Domestic Political System: 20th vs. 21st Centuries Political System Government South Korea Developmental State Authoritarian State (Military-based Authoritarianism) Severe restrictions on civil liberties Bureaucracy Developing Countries Less tolerance for non-democratic political systems Global and local demands for democracy is high Governance crisis Corruption Budget dependency on aid is high

17 3. Global Norms for ODA Global standards and norms for development cooperation as exemplified in the OECD/DAC guidelines must be taken into consideration when South Korea is developing its own “model” of development cooperation OECD/DAC donor guidelines Paris Declaration for Aid Effectiveness

18 OECD/DAC The Development Assistance Committee (DAC) is a key forum of major bilateral donors. They work together to increase the effectiveness of their common efforts to support sustainable development. The DAC concentrates on two key areas: How international development co-operation contributes to the capacity of developing countries to participate in the global economy, and The capacity of people to overcome poverty and participate fully in their societies. Members of the DAC are expected to have certain common objectives concerning their aid programs -> DAC provide Guidelines, Manuals and Reports for development practitioners.

19 OECD/DAC Guidelines on National Development
OECD/DAC guidelines recommend capacity building for national development. Capacity development to empower women economically, politically and socially Women Empowerment: to promote economic growth Private Sector: Good Governance to monitor government and address public needs Civil Society Organizations: Economic Development Political Development

20 Paris Declaration for Aid Effectiveness (2005)
Background The 2nd High Level Forum on Aid Effectiveness Conference to efficiently manage increasing aid volume Paris, France, March 2005 Endorsed by 107 countries, 26 development institutions, 14 civil society organizations (UN, WB, EU, etc.) Five Key Principles Ownership Alignment Harmonization Mutual Accountability Managing for Results

21 4. Other Alternatives for Development Cooperation
Washington Consensus: Capitalist market, economic liberalization Paris Model: Traditional donor’s model of foreign aid (national interest -> humanitarian needs of recipients); Colonial past Beijing Model: National interest of donor (energy, resources) + Recipient sovereignty South Korean Alternative?

22 V . Concluding Remarks “Seoul Alternative” for Development Cooperation
South Korea’s success in attaining development has made it a Poster Child for ODA: Many less developed countries look to South Korea for a model for economic development OECD/DAC welcomes South Korea’s input in the donor discourse “Seoul Alternative” for Development Cooperation Balance between global standards and South Korea’s distinct experience of economic development Developmental State & Country Ownership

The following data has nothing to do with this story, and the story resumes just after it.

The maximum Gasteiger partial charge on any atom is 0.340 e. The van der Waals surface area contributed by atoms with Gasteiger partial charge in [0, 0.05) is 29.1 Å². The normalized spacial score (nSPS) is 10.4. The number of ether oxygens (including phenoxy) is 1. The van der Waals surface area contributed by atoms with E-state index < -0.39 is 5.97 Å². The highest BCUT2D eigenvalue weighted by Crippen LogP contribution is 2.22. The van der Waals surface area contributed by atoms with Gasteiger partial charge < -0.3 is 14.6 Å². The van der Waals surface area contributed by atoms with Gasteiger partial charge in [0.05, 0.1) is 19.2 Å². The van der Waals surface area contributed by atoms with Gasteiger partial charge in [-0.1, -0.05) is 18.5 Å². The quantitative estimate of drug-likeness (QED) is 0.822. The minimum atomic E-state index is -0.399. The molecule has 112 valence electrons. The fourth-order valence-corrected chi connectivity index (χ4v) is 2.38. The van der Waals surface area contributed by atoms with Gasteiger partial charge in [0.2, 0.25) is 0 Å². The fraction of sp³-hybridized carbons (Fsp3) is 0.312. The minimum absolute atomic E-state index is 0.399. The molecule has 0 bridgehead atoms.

23 South Korean Alternative
Seoul Alternative for DC: Developmental State, Country Ownership OECD/DAC Guidelines for Donors (Global Standards) South Korea's Development Experience (20c) Global Political Economy Context for Developing Countries (21c)

24

25 System                                                                                                                                                                                                                                     III. Overview of South Korea and ODA III-2. South Korea as a Donor of ODA S. Korea’s ODA System Economic Development Cooperation Fund (EDCF) Established in 1987 to handle concessional loans Housed in the Korea Export-Import Bank Korea International Cooperation Agency (KOICA) Established in 1991 to handle grant aid Total volume of ODA Total volume: $ million ODA/GNI: 0.1% South Korea’s Promise for ODA by 2015 Total volume: $ 3 billion ODA/GNI: 0.25% Source: ODA Korea

26 III-2. South Korea as a Donor of ODA
Japan ( average) South Korea (2008) China Allocation Region Asia and Oceania (35%) Sub-Saharan Africa (18%) Middle East and North Africa (14.5%) Asia (41.4%) Middle East (19.1%) Africa (12.7%) Africa (71.56%) Southeast Asia (26.83%) Latin America (1.6%) Country Iraq, China, Indonesia, India, Vietnam Vietnam, Philippines, Angola, Indonesia, Mongolia Sector Economic infrastructure & service (32%), Social infrastructure & service (excluding education, health and population) (16%) Debt Relief (15%) Social infrastructure & service (59.7%) Economic infrastructure & service (25.3%) Natural Resources Extraction/ Production (43.89%) Infrastructure/Public Works (42.35%) Humanitarian (1.3%) Military (0.23%) Technical Assistance (0.02%) Income Group Lower Middle-Income (52.3%), Least Developed Countries (17.9%), Other Low-Income (13.3%) Low Middle-Income (49.4%) LDCs (24.5%), Other Low-Income (12.9%) Non-specific (10.58%) ( )

27 III-2. South Korea as a Donor of ODA
Japan China OECD/DAC Membership Member (2010--) Member (1961--) Not a member ODA/GNI 0.1% (2009, OECD data) 0.18% (2009, OECD data) Grant Aid vs Concessional Loans 2008: Grants (68.4%), Loans (31.6%) 2007: Grants (39.5%), Loans (60.5%) 2008: Grants (52.8%), Loans (47.2%) Grants, Debt cancellation in kind 5% ( ), Govt. Sponsored Investment (53%), Concessional Loans (42%) Tied vs. Untied Aid Untied (48.3%), Tied (51.7%) (2009, OECD data) Untied (96.5%) Tied (3.5%) (2008, OECD data) Bilateral vs Multilateral Aid 71.2%; 28.8% (2009) 63.3%; 36.7% (2009)

28 III. Overview of South Korea and ODA III-1
III. Overview of South Korea and ODA III-1. South Korea as a Recipient of ODA South Korea Time Period Volume (Current USD) $434.3 million $2,546.2 million $3,941.4 million $3,510.8 million USD billion Major Donors US Grant aid $409.4 million; US Concessional loans $24.9 million; UN Relief and Reconstruction Agency US 77.2%; UN 22.8% US 63.6%; Japan 27.4%; Others9% US 14.6%; Japan 57.4%; Others28% US aid: 44% of total grant aid in , 63.6% of total ODA in Grants vs Loans 70% of all grant aid to S. Korea was concentrated between 1945 and 1960 Grant aid 50.7%; Concessional loans 49.3% Grant aid 21.4%; Concessional loans 78.6%

29 System                                                                                                                                                                                                                                     III. Overview of South Korea and ODA III-2. South Korea as a Donor of ODA S. Korea’s ODA System Economic Development Cooperation Fund (EDCF) Established in 1987 to handle concessional loans Housed in the Korea Export-Import Bank Korea International Cooperation Agency (KOICA) Established in 1991 to handle grant aid Total volume of ODA Total volume: $ million ODA/GNI: 0.1% South Korea’s Promise for ODA by 2015 Total volume: $ 3 billion ODA/GNI: 0.25% Source: ODA Korea